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How I Explain My Pain to People Who Don’t “Get It”

Real Talk

August 30, 2022

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Rob and Julia Campbell/Stocksy United

Rob and Julia Campbell/Stocksy United

by Stefanie Remson

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Deborah Weatherspoon, Ph.D., MSN

Medically Reviewed

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by Stefanie Remson

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Deborah Weatherspoon, Ph.D., MSN

Medically Reviewed

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Pain is different for everyone. The same type of pain may affect different people differently, which can make it hard to explain to others.

Anyone who has ever experienced pain thinks they know what pain is. They have felt pain — therefore, they feel they understand what other people with pain are experiencing.

But if you live with chronic pain, you may share in my frustration.

It’s nearly impossible to understand what it’s like to live with chronic pain without experiencing it firsthand. If you do struggle with chronic pain, you know the pain can last months to years. Chronic pain changes lives.

Some people with chronic pain can’t even remember living a single day without it. This can make explaining your pain to someone who doesn’t understand both frustrating and challenging.

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Understanding chronic pain

According to the CDC, about 20% of U.S. adults lived with chronic pain in 2016.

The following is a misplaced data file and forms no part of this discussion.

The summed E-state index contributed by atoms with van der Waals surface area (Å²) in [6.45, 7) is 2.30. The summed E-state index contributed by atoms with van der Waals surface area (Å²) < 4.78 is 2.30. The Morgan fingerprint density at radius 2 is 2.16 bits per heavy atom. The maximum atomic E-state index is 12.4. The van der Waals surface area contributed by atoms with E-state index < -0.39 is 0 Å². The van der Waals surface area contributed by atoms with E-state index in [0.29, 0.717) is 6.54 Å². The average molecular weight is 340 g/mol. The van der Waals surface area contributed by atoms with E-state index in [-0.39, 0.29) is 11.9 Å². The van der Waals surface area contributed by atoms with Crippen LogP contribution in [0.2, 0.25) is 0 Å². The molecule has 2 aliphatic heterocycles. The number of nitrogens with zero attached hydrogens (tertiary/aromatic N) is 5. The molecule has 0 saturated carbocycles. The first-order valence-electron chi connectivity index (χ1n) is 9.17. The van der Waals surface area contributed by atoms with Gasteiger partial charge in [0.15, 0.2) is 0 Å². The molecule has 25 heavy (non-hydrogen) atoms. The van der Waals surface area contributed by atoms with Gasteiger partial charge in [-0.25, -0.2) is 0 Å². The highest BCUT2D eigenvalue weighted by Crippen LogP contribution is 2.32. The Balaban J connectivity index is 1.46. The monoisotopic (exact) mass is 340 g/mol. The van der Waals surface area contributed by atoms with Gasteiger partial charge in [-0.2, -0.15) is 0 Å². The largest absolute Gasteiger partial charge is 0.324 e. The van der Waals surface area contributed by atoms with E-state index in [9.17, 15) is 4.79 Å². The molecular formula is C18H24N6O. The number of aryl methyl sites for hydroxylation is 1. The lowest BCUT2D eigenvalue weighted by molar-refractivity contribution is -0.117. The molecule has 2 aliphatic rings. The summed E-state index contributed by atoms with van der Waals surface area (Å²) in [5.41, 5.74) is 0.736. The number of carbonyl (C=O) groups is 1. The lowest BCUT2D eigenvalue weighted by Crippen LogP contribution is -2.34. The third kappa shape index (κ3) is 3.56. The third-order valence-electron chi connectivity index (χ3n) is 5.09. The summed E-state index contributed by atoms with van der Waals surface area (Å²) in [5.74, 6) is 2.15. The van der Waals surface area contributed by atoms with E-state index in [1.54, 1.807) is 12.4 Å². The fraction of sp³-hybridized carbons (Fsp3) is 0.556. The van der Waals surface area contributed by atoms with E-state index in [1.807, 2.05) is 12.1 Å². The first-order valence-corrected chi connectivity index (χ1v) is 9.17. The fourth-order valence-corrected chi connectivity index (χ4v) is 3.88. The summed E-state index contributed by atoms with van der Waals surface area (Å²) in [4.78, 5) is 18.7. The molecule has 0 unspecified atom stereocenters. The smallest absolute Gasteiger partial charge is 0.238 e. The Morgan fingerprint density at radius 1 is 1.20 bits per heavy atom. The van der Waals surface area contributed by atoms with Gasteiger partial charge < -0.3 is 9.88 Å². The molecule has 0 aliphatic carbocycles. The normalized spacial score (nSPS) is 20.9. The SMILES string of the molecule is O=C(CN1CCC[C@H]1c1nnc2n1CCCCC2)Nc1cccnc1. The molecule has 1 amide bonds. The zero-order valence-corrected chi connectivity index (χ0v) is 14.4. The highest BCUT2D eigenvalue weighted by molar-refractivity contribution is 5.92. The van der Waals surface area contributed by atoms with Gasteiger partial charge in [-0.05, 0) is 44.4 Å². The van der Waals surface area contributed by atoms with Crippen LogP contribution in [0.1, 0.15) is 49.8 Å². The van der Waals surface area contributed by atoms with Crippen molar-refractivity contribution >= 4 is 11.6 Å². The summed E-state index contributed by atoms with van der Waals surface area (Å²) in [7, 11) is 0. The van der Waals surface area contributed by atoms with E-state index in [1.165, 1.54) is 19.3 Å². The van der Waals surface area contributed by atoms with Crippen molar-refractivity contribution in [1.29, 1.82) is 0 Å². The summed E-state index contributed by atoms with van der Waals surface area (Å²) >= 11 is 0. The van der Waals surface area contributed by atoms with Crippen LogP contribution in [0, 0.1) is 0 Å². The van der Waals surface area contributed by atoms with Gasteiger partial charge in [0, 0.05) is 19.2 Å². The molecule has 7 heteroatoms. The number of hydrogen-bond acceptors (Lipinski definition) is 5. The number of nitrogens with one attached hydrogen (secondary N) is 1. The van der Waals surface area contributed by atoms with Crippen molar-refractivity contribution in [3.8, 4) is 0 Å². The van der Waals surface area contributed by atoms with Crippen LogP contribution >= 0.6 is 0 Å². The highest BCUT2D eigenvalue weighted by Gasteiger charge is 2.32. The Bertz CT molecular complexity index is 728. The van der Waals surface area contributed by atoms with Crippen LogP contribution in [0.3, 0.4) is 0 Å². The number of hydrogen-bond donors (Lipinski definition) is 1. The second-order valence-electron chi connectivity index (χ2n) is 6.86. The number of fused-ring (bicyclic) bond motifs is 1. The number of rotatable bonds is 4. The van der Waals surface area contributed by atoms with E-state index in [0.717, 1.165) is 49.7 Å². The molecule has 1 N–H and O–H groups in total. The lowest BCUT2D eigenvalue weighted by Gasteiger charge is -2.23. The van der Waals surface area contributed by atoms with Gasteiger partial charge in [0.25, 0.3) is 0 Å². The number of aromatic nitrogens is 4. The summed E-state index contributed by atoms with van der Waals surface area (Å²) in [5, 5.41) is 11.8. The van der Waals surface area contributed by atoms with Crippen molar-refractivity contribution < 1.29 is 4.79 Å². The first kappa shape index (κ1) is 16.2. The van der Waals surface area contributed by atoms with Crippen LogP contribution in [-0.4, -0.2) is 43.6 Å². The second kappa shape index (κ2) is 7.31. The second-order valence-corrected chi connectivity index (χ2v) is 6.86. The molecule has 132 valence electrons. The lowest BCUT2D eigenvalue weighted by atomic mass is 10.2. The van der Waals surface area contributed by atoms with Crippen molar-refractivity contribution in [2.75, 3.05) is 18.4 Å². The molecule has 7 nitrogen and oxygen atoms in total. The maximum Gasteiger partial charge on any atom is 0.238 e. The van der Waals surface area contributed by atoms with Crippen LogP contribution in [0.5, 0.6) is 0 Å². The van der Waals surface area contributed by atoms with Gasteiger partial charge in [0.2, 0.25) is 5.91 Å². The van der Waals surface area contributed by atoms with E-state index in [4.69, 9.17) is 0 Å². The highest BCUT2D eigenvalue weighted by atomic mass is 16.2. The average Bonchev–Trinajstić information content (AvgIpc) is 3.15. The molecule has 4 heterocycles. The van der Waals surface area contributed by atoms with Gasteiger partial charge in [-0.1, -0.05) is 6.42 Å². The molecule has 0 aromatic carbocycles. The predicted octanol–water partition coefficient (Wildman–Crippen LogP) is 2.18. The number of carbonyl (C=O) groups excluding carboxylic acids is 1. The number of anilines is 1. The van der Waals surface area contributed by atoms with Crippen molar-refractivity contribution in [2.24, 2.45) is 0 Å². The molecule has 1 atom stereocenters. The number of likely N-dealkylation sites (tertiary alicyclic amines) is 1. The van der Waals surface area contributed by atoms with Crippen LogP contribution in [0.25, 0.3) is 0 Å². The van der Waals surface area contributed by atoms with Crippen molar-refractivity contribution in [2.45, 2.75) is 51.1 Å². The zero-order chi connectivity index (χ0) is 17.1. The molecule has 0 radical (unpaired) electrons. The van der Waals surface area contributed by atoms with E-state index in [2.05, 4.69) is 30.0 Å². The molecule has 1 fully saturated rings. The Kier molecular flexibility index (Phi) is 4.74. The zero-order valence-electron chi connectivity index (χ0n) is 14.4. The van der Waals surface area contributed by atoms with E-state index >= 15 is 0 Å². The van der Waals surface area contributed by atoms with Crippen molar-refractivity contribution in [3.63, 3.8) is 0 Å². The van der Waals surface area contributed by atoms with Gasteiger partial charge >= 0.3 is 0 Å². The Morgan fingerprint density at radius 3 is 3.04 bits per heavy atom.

The effects of chronic pain are great. The CDC reports that chronic pain can lead to disability, medication dependence, lower quality of life, and higher rates of depression and anxiety.

Pain is different for everyone. In this TEDEd talk, the narrator explains how your brain responds to pain.

The same type of pain may affect different people differently. This further complicates how to talk about it with others.

Chronic pain is different from acute pain. By definition, chronic pain is pain that’s lasted for more than 6 months. Acute pain is pain that occurs for shorter periods of time, typically less than 3 to 6 months. For example, a broken bone or pain after a surgical procedure. Chronic pain, however, is with someone most of their lives.

Some people with chronic pain describe it as relentless, distracting, and life-altering. Some people struggle to care for themselves and their children, stay employed, or carry out their day-to-day responsibilities.

For people who have chronic pain, it can often be connected with an invisible illness.

According to the Invisible Disabilities Association, an invisible illness is a physical, mental, or neurological condition that’s not visible from the outside. The list of diagnoses included in this is quite long, but rheumatoid arthritis, psoriatic arthritis, lupus, ankylosing spondylosis, and fibromyalgia are common examples.

This type of disability can lead to misunderstandings, false perceptions, and judgments.

Just because someone with chronic pain and an invisible illness has limitations or a disability does not always mean they are completely disabled. It does not mean that they can always do some things or never do other things. Often there are good days and bad days, with unpredictable ups and downs. This can be a very difficult concept to grasp for someone without pain.

How do you explain this to others? Here are some examples of ways I help other people understand what I am going through.

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Every day is unpredictable, every day is different

Every day is different. It can be tough to make plans or commitments because I never know how I will feel tomorrow, in a month, or in a year.

Usually, I really want to participate, but it can be difficult to convey that when each day brings on an onslaught of unexpected challenges. Even if I’ve been feeling great for weeks, tomorrow is never guaranteed.